China poses serious political, economic, security, technological challenges to EU

Brussels [Belgium] : The European Union (EU) parliament published an 18-page resolution on a new EU-China strategy on September 16 whose fundamental message was that Beijing poses serious political, economic, security, and technological challenges to the group.
Di Valerio Fabbri, writing in said that quite aptly, the resolution was released soon after the United States announced the creation of a new alliance with the United Kingdom and Australia (AUKUS). The fundamental message of the resolution is that “China is asserting a stronger global role both as an economic power and as a foreign-policy actor, which poses serious political, economic, security and technological challenges to the EU. In turn, this has significant and long-lasting consequences for the world order and poses serious threats to rules-based multilateralism and core democratic values.”
True to its core values, the EU also highlighted every aspect of the complicated relationship with China, including Bejing’s gross violation of human rights in Xinjiang and Tibet.
In this regard, particular attention was paid to the Chinese government’s ‘Strike hard against violent terrorism’ campaign launched in 2014, which has led to a rapid deterioration in the condition of the situation of Uyghur in Xinjiang, reported
Perhaps the most recent illustration of the totalitarian nature of the Chinese state, which also finds mention in the EU document, is the departure of some foreign correspondents from the mainland, said Fabbri.
Furthermore, the ridiculous labelling by the Chinese government of the Foreign Correspondents’ Club, the professional association of Beijing-based journalists reporting on China globally, as an ‘illegal organisation’ is the latest in a long and increasing instances of harassment and obstruction of foreign journalists.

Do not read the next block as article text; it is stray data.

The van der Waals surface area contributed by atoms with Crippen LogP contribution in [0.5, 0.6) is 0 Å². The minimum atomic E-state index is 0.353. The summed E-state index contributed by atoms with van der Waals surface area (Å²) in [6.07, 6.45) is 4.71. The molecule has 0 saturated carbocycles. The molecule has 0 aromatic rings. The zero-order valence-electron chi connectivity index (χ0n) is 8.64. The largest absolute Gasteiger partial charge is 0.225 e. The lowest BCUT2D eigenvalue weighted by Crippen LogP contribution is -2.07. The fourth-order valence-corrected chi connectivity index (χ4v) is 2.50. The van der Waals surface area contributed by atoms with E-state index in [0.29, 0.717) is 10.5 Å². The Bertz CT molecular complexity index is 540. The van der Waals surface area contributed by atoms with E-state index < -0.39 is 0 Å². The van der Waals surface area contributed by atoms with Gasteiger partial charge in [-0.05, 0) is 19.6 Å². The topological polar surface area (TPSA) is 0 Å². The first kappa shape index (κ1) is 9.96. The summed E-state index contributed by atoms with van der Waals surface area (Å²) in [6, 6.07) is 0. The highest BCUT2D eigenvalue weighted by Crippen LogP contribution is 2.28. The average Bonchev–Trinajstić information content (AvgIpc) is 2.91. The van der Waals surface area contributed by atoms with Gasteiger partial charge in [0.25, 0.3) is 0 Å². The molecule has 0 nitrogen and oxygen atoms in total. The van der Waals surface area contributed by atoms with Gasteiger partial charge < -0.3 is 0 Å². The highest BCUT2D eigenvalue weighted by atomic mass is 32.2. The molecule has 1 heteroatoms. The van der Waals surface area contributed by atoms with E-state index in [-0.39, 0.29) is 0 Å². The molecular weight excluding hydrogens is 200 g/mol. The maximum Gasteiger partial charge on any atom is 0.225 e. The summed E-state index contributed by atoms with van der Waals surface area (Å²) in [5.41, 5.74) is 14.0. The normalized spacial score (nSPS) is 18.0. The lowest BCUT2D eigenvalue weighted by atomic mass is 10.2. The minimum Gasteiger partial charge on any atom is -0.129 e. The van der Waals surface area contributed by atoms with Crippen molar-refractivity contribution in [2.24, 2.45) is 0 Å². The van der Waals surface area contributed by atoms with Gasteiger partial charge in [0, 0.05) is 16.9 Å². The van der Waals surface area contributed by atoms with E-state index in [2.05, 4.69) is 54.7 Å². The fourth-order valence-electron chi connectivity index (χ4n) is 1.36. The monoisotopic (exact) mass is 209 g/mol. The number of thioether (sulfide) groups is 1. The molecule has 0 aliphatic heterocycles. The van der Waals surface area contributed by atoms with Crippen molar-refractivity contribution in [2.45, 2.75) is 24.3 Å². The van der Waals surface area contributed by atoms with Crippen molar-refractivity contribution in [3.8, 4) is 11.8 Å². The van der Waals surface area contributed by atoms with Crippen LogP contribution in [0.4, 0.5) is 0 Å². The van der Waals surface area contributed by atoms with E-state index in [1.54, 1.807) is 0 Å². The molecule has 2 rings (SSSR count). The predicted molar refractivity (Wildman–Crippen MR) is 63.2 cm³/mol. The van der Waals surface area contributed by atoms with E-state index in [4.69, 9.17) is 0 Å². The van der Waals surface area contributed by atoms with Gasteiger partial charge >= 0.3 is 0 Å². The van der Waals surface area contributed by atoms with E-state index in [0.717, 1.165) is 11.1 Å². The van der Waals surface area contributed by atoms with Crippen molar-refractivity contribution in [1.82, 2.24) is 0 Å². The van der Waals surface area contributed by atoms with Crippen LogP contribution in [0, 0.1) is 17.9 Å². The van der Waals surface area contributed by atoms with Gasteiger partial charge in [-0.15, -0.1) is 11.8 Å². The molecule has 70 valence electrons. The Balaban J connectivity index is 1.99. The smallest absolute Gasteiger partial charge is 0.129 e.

This is part of the effort to police speech about China globally and, as the EU rightly concludes, to determine what kind of speech and discussions are allowed as part of a totalitarian threat, said Fabbri.
The document also expressed regret over China’s one-party system and its commitment to Marxism-Leninism, which precludes the possibility to embrace “democratic values such as individual freedom, freedom of speech and freedom of religion”.
The latest report makes a number of recommendations, including calls to adopt targeted sanctions against senior Chinese officials responsible for abuses in Hong Kong and Xinjiang.
It called for better coordination to counter Beijing’s growing global influence and anti-rights agenda and for a diplomatic boycott of the upcoming Winter Olympics in Beijing, reported
The European Parliament also urged the EU’s foreign policy branch to seek a more effective and benchmark-based human rights dialogue.
Moreover, the EU perceives the Belt and Road Initiative (BRI) as a “threat stemming from China,” among other initiatives like the “dual circulation strategy, Made in China 2025, China Standards 2035” and other policies, including its military modernization and capacity build-up.
For this reason, the EU welcomed the G7 leaders’ agreement to develop a partnership called Build Back Better World (B3W) initiative as an alternative to China’s BRI, reported

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